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Machine Learning & Data Mining CS/CNS/EE 155 Lecture 8: Structural SVMs Part 2 & General Structured Prediction 1

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Announcements Homework 2 due next Tuesday – 2pm via Moodle Homework 3 out next week – Due 2 weeks later – (Easier than HW2) Kaggle Mini-Project out next week – Due ~3 weeks later 2

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Kaggle Mini-Project Training set of ~5K labeled data points – ~50 features Test set of unlabeled data points – Submit predictions on test set You choose the methods, loss functions, feature manipulations, etc. – Expected to do cross validation & model selection – Written report Clearly & concisely documenting your process Template will be provided – Groups of up to 3 Due after ~3 weeks 3

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Today Structural SVMs – Recap of Previous Lecture – Training General Structured Prediction – Brief Overview 4

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Input: x = (x 1,…,x M ) Predict: y = (y 1,…,y M ) – Each y i one of L labels. Linear Model w.r.t. pairwise features φ j (a,b|x): Prediction via maximizing F: Recap: 1 st Order Sequential Model 5 POS Tags: Det, Noun, Verb, Adj, Adv, Prep L=6

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Recap: Simple Example “Unary Features” “Pairwise Transition Features” 6

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7 yF(y,x) (N,N) = 2 (N,V) = 4 (V,N) = 3 (V,V) = -2 x = “Fish Sleep” y = (N,V) Prediction:

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Structured Prediction Complex output spaces – All possible Part-of-Speech sequences Naïve prediction is often exponential time: Evaluation is also multivariate: 8 E.g., Hamming Loss

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Examples of Complex Output Spaces Natural Language Parsing – Given a sequence of words x, predict the parse tree y. – Dependencies from structural constraints, since y has to be a tree. The dog chased the cat x S VPNP DetNV NP DetN y 9

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Examples of Complex Output Spaces Information Retrieval – Given a query x, predict a ranking y. – Dependencies between results (e.g. avoid redundant hits) – Loss function over rankings (e.g. Average Precision) SVM x 1.Kernel-Machines 2.SVM-Light 3.Learning with Kernels 4.SV Meppen Fan Club 5.Service Master & Co. 6.School of Volunteer Management 7.SV Mattersburg Online … y 10

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Examples of Complex Output Spaces X Y XY X Y Co-reference Resolution Protein Folding Stereo (binocular) Depth Detection 11 Will see examples later in lecture.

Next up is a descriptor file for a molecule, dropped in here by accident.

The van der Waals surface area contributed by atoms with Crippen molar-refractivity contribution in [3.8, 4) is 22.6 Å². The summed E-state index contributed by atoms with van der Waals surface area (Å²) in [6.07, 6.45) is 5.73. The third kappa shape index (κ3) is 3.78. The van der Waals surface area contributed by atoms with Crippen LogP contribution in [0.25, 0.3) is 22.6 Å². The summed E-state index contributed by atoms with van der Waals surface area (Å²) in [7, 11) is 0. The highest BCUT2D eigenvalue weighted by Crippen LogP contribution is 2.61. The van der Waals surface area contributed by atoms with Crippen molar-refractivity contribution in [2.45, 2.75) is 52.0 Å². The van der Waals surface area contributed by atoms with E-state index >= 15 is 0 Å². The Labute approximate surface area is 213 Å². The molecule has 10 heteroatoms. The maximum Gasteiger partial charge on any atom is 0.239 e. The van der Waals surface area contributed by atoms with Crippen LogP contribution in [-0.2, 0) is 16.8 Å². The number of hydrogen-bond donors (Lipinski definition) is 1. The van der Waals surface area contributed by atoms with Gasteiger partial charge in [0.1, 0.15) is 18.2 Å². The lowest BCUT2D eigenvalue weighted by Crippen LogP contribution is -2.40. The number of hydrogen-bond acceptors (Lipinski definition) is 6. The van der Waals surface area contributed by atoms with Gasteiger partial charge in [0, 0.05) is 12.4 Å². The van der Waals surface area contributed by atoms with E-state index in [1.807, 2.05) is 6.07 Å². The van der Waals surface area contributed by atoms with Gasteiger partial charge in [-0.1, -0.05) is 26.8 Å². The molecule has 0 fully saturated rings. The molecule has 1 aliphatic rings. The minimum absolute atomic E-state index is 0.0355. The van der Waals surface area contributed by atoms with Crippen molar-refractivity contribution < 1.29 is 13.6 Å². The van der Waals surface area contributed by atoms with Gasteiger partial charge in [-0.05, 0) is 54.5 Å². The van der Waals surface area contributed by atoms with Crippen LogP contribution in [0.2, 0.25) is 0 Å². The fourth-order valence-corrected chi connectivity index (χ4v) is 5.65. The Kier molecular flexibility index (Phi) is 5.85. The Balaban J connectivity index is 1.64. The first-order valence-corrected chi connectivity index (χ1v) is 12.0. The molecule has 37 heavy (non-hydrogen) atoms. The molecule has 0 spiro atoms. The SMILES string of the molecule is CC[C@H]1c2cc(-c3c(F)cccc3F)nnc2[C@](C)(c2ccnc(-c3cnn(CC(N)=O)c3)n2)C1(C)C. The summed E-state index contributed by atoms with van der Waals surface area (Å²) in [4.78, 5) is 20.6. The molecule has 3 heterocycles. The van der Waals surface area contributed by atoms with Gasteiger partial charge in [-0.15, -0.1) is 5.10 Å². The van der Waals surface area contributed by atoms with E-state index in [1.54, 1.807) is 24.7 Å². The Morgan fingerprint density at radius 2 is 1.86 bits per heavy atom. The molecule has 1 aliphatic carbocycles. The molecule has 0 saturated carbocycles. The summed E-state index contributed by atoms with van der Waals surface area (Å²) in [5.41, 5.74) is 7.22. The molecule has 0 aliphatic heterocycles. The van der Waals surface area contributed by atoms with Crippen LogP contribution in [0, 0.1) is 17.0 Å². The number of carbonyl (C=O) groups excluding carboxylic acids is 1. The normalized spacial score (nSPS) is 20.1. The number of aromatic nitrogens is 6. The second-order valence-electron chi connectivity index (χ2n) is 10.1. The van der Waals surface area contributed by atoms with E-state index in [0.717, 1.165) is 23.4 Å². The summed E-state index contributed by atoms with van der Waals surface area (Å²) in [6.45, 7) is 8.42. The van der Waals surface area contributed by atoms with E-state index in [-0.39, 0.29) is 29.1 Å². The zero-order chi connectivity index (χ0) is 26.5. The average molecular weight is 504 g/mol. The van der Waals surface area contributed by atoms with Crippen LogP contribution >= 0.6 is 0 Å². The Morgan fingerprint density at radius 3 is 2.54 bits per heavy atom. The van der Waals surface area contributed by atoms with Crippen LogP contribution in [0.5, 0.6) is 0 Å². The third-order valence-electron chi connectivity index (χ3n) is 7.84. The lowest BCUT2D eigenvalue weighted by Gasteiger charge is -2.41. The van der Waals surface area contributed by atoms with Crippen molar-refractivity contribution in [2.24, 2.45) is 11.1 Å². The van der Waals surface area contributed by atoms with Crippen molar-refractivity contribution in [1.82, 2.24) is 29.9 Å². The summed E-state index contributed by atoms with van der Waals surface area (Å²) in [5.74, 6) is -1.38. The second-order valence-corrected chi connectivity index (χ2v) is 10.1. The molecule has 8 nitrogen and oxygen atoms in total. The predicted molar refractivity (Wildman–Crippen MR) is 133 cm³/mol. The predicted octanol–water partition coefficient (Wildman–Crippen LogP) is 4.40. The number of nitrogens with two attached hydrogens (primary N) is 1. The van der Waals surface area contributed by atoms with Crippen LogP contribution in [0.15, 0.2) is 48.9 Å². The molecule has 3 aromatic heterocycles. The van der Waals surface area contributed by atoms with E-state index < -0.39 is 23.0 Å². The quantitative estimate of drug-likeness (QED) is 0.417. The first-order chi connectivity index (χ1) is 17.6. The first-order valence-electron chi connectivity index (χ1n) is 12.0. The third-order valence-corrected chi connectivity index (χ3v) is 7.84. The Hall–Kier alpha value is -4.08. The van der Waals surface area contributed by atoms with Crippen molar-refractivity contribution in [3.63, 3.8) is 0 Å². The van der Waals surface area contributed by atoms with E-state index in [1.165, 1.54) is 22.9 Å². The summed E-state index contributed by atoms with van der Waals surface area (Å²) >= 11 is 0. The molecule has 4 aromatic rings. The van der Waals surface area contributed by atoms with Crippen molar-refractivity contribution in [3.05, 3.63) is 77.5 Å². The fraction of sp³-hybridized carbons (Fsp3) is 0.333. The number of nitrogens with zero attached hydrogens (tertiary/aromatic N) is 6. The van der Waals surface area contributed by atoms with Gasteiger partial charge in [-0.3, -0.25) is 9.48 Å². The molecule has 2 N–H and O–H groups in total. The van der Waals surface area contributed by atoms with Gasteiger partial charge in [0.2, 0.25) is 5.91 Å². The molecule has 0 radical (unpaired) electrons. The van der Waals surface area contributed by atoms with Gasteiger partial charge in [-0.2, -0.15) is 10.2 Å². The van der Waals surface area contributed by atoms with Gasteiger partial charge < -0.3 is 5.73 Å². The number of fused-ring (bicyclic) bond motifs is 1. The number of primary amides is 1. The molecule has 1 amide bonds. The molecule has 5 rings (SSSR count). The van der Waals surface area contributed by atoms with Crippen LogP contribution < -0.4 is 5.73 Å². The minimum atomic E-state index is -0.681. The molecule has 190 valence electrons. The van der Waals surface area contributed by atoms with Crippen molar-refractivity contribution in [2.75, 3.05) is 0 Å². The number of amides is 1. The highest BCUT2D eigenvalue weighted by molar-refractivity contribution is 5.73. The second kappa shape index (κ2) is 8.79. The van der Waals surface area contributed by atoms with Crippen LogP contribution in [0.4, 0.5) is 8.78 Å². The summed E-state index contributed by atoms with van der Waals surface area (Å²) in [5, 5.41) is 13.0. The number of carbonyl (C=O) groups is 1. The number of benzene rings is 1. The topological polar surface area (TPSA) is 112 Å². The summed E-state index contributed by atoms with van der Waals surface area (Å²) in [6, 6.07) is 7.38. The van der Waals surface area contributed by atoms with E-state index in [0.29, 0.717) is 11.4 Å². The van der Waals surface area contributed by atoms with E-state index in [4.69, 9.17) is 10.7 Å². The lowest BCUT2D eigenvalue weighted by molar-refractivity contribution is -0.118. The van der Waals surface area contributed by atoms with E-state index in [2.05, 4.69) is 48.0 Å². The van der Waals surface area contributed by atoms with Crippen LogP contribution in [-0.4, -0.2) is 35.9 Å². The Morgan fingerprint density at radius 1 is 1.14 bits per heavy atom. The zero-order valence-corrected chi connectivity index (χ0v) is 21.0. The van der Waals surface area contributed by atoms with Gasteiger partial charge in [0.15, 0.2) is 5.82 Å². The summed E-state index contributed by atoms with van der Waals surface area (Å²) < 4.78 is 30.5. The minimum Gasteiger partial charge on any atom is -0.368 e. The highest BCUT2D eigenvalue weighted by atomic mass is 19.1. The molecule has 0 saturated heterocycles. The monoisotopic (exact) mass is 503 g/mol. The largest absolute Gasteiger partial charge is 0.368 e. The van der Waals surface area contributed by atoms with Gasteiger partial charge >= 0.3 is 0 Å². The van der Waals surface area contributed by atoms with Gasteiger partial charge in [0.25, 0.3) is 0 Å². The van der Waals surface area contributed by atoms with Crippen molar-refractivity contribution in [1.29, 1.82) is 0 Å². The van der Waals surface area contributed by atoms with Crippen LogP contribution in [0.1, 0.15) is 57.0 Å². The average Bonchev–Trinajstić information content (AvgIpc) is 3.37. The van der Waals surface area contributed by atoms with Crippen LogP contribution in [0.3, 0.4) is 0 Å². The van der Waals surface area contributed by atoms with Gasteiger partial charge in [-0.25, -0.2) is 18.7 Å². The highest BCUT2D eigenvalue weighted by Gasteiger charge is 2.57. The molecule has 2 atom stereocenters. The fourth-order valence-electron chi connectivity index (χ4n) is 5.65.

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Training Structured Prediction Models General Form: Or equivalently: Require continuous surrogate of evaluation measure. 12

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Structural SVM 13 Sometimes normalize by M Prediction of Learned Model Consider: Slack is continuous upper bound on Hamming Loss! “Slack”

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14 x i = “Fish Sleep” y i = (N,V) y’F(y’,x i )F(y i,x i ) – F(y’,x i )Loss (N,N)221 (N,V)400 (V,N)132 (V,V)131 Example 1

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15 y’F(y’,x i )F(y i,x i ) – F(y’,x i )Loss (N,N)41 (N,V)300 (V,N)032 (V,V)121 Example 2 x i = “Fish Sleep” y i = (N,V)

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16 y’F(y’,x i )F(y i,x i ) – F(y’,x i )Loss (N,N)221 (N,V)400 (V,N)312 (V,V)131 Example 3 x i = “Fish Sleep” y i = (N,V)

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When is Slack Positive? Whenever margin not big enough! 17 Verify that above definition ≥0 Hamming Hinge Loss

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18 yiyi High Dimensional Point w Structural SVM Geometric Interpretation y’ ≤0 Size of Margin vs Size of Margin Violations (C controls trade-off) (Margin scaled by Hamming Loss)

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Structural SVM Training Strictly convex optimization problem – Same form as standard SVM optimization – Easy right? Intractable # of constraints! 19 Often Exponentially Many!

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Structural SVM Training The trick is to not enumerate all constraints. Only solve the SVM objective over a small subset of constraints (working set). – Efficient! But some constraints might be violated. 20

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y’F(y’,x i )F(y i,x i ) – F(y’,x i )Loss (N,N)221 (N,V) y’F(y’,x i )F(y i,x i ) – F(y’,x i )Loss (N,N)221 (N,V)400 (V,N)312 (V,V)131 Example x i = “Fish Sleep” y i = (N,V)

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Approximate Hinge Loss Choose tolerate ε>0: 22 Prediction of Learned Model Consider: Slack is continuous upper bound on Hamming Loss - ε!

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y’F(y’,x i )F(y i,x i ) – F(y’,x i )Loss (N,N)221 (N,V) y’F(y’,x i )F(y i,x i ) – F(y’,x i )Loss (N,N)221 (N,V)400 (V,N)312 (V,V)131 Example x i = “Fish Sleep” y i = (N,V)

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Structural SVM Training STEP 0: Specify tolerance ε STEP 1: Solve SVM objective function using only working set of constraints W (initially empty). The trained model is w. STEP 2: Using w, find the y’ whose constraint is most violated. STEP 3: If constraint is violated by more than ε, add it to W. Repeat STEP 1-3 until no additional constraints are added. Return most recent model w trained in STEP 1. *This is known as a “cutting plane” method. 24 Constraint Violation Formula:

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25 y’F(y’,x i )F(y i,x i ) – F(y’,x i )LossViol. (N,N)0011 (N,V)0000 (V,N)0022 (V,V)0011 Example x i = “Fish Sleep” y i = (N,V) Init: Solve: Choose ε=0.1 Loss – Slack – ( F(y,x)-F(y’,x) ) = Viol Constraint Violation:

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26 Example x i = “Fish Sleep” y i = (N,V) Update: Solve: y’F(y’,x i )F(y i,x i ) – F(y’,x i )LossViol. (N,N)0011 (N,V)0000 (V,N)0022 (V,V)0011 Choose ε=0.1 Loss – Slack – ( F(y,x)-F(y’,x) ) = Viol Constraint Violation:

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27 Example x i = “Fish Sleep” y i = (N,V) Update: Solve: y’F(y’,x i )F(y i,x i ) – F(y’,x i )LossViol. (N,N) (N,V) (V,N) (V,V) Choose ε=0.1 Loss – Slack – ( F(y,x)-F(y’,x) ) = Viol Constraint Violation:

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28 Example x i = “Fish Sleep” y i = (N,V) Update: Solve: y’F(y’,x i )F(y i,x i ) – F(y’,x i )LossViol. (N,N) (N,V) (V,N) (V,V) Choose ε=0.1 Loss – Slack – ( F(y,x)-F(y’,x) ) = Viol Constraint Violation: